Both Twitter and Cover were vague about how the technology will be used by the social network.
"Twitter, like Cover, believes in the incredible potential of Android. They share our vision that smartphones can be a lot smarter — more useful and more contextual — and together we’re going to make that happen," Cover's founders wrote in a blog post. "We’ll be building upon a lot of what makes Cover great, and we’re thrilled to create something even better at Twitter."
Twitter confirmed the deal in a tweet, but did not provide additional details on the deal.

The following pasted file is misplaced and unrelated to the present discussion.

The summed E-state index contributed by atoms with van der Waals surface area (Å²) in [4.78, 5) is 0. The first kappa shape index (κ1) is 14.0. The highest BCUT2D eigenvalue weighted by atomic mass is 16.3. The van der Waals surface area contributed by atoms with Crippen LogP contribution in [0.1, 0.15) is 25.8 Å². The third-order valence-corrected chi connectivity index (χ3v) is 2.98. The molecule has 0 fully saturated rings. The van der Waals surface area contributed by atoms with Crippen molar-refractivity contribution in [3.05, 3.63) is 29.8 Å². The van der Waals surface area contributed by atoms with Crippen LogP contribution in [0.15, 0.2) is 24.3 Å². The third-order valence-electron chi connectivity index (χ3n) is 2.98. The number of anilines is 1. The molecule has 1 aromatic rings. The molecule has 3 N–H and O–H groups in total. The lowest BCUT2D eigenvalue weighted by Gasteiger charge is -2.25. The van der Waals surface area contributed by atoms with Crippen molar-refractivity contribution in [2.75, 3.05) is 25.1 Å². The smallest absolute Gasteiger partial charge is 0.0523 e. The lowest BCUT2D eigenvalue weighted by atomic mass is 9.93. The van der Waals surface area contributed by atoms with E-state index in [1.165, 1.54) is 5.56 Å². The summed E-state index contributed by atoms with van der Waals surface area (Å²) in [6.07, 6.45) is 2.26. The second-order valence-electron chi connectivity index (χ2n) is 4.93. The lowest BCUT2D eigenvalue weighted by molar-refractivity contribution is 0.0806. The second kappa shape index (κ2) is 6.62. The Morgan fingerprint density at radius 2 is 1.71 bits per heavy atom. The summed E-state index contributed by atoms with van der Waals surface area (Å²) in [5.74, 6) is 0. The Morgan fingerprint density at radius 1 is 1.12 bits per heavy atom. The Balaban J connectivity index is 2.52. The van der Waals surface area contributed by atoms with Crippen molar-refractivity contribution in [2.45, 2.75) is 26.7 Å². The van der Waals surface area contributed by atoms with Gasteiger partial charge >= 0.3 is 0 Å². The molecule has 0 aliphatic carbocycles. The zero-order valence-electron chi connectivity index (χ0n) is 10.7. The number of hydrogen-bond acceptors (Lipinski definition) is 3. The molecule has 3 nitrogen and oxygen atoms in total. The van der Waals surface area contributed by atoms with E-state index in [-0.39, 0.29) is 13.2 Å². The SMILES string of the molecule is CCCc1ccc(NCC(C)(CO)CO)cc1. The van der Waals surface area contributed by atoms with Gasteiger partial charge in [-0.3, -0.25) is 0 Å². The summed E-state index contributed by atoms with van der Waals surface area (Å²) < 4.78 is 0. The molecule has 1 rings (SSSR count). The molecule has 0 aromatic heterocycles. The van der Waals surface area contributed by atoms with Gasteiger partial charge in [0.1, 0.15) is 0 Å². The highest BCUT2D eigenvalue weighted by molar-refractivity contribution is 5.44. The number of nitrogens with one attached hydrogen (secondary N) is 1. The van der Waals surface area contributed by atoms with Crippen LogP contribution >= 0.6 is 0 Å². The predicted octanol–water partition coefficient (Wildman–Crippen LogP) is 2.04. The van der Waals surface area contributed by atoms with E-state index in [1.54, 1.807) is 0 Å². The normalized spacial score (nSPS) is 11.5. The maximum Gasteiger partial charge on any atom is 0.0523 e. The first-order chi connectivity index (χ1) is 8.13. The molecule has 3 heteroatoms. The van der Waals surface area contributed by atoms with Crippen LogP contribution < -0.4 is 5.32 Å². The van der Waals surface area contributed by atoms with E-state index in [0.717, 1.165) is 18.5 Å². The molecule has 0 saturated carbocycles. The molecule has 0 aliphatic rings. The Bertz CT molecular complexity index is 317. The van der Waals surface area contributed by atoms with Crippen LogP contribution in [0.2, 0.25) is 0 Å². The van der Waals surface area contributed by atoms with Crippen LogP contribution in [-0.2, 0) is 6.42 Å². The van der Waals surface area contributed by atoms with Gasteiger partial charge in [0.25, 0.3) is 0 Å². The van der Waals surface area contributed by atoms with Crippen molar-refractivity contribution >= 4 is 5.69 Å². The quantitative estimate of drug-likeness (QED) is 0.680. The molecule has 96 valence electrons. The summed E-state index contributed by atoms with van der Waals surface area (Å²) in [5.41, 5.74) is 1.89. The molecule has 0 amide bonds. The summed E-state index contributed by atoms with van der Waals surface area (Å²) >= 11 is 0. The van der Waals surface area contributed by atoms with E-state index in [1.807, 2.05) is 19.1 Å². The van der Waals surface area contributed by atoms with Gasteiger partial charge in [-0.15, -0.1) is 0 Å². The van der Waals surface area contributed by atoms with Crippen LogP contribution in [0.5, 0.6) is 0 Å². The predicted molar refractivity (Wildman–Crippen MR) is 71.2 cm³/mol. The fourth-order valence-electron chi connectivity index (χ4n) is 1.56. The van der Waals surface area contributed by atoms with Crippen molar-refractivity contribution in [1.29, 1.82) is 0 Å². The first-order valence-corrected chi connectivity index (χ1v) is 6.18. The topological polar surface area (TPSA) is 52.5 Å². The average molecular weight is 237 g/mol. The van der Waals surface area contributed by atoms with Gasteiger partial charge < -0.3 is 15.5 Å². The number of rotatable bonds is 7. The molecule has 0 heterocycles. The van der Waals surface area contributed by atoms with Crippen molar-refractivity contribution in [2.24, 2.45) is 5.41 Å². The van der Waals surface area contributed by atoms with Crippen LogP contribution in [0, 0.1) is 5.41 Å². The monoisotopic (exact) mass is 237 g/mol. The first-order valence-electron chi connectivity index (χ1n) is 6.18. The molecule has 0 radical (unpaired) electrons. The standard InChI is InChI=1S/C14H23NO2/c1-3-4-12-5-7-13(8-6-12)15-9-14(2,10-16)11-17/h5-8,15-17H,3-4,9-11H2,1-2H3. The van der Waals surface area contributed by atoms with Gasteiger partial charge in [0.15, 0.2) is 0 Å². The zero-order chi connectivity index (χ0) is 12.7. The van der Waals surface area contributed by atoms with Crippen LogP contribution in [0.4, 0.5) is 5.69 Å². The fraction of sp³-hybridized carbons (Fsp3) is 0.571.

Cover is joining Twitter! Excited for the future of Android and what’s to come. http://t.co/Md7ClTxHeO— Cover (@coverscreen) April 7, 2014
Facebook, one of Twitter's chief competitors, attempted to control the Android lock screen experience with the release of Facebook Home last year, though the app struggled to gain broad adoption. At the very least, the acquisition is evidence that Twitter is focused on continuing to improve the Android experience.
Cover's team says its app will remain available for Android users, at least for now.